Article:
Myths & Misconceptions About the Opry, Debunked
By Jillian Wyatt
While the Grand Ole Opry is nearly 100 years old, it remains a relevant and evolving beacon for country music artists and fans today. With new artists joining the Opry family every year and new tour exhibits popping up all of the time, this isn’t your grandpa’s Grand Ole Opry. Folks of all ages and backgrounds who love music, history, and Nashville can find something to love at the home of country music. Here are some top Opry myths, debunked.
Myth: Ryman Auditorium is the original home of the Grand Ole Opry
Nope. The Opry has had not one, not two, but six homes since it began in 1925. And each home has grown larger as the Opry has risen in popularity. The Ryman was its fifth home and hosted the Opry for over 30 years. But the show moved to its permanent home at the Opry House in 1974 and has been there ever since. Now, the Opry returns to the Ryman every January for Opry at the Ryman. You can get tickets here.
Myth: You only go to the Opry to see the show
That’s not all. Sure, the Opry has a packed show schedule filled with star-studded performers, but there are lots of other things you can do too.
Get up close and personal with the history of country music by taking a backstage tour. Start with an immersive video experience, hosted by Garth Brooks and Trisha Yearwood. Then, hear insider stories as you venture backstage, see the Artist Entrance where stars walk into the Opry House each night, and stand where your favorite country artists have stood.
Myth: Artists only play traditional country and bluegrass music on the Opry
False. The Grand Ole Opry is known as the true home of country music, but the Opry House welcomes artists and music of all genres. On any given night, you can see performances from Americana greats, Pop-Country hitmakers, Alt-Country up-and-comers, Gospel singers, Folk bands, and more.
Myth: The Opry House, Opry Mills, and Opryland are the same thing
They’re not. The Opry House, Opry Mills, and Opryland Resort may sound the same – they may even be located in the same area – but they’re three distinctly different places in Nashville.
The Opry House is where the Grand Ole Opry is held night after night. A living museum and country music’s biggest stage, the performance hall hosts daytime tours, star-studded exhibits, and Nashville’s ultimate live show.
Opry Mills Mall (located where the Opryland USA amusement park used to be) is a shopping mall with over 178 stores. Opened in 2000, it also houses an IMAX theater, numerous restaurants, and an arcade.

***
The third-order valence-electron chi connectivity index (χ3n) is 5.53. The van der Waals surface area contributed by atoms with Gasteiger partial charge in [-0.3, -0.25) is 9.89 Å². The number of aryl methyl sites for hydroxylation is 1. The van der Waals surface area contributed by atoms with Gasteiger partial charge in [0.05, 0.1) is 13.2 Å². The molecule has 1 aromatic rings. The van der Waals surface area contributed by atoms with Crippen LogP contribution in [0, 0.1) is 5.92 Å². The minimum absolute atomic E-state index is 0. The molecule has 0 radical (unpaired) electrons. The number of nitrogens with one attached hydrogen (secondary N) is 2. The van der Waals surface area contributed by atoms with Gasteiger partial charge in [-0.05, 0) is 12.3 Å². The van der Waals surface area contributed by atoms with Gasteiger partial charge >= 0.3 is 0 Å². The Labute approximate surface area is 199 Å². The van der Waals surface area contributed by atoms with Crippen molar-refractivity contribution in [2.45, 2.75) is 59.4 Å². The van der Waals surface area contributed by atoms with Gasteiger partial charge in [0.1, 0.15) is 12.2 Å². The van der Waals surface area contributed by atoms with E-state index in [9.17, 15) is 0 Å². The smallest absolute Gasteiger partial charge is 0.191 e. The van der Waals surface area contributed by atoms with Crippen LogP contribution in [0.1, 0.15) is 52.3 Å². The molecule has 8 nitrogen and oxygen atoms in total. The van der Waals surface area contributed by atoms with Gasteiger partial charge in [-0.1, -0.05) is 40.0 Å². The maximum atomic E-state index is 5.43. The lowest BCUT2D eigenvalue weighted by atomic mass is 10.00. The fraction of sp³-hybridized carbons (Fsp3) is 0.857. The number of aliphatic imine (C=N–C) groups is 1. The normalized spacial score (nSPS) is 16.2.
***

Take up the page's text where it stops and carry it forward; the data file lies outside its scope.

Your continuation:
Gaylord Opryland Resort & Convention Center is a hotel and resort located about a 10-minute walk from the Grand Ole Opry. In addition to lodging, Opryland’s sprawling accommodations include 19 restaurants and bars, a spa, three pools, nine acres of indoor gardens, and indoor boat tours. There’s also an 18-hole golf course and more than 750,000 square feet of event space. Opryland is home to SoundWaves waterpark and seasonal events, like the annual Christmas at Gaylord Opryland.
Frequently Asked Questions
Why does the wooden Circle matter?
When the Grand Ole Opry moved into the Opry House in 1974, many in the Opry family wanted to bring a piece of its former home, Ryman Auditorium, into the new space. So, a six-foot circle was cut from the Ryman stage and laid into the center of the Opry stage. It bears the scuffs and marks of the decades of performers who’ve performed there and still brings some old country magic to the Opry every night.
What is WSM and how is it connected to the Opry?
WSM is the radio station that birthed the Grand Ole Opry. One of the founders of National Life and Accident Insurance Company, a large insurance provider in Nashville, had a fascination with radio and launched a radio station in 1925. The station’s call letters are an acronym for National Life’s slogan, “We shield millions.” The Grand Ole Opry first aired on WSM on October 5, 1925.
Is the show on every night?
The Grand Ole Opry still plays live several days out of the week and every Saturday night. But that’s not the only show you can catch at the Opry House. Check the schedule to see who’s taking country’s biggest stage next.
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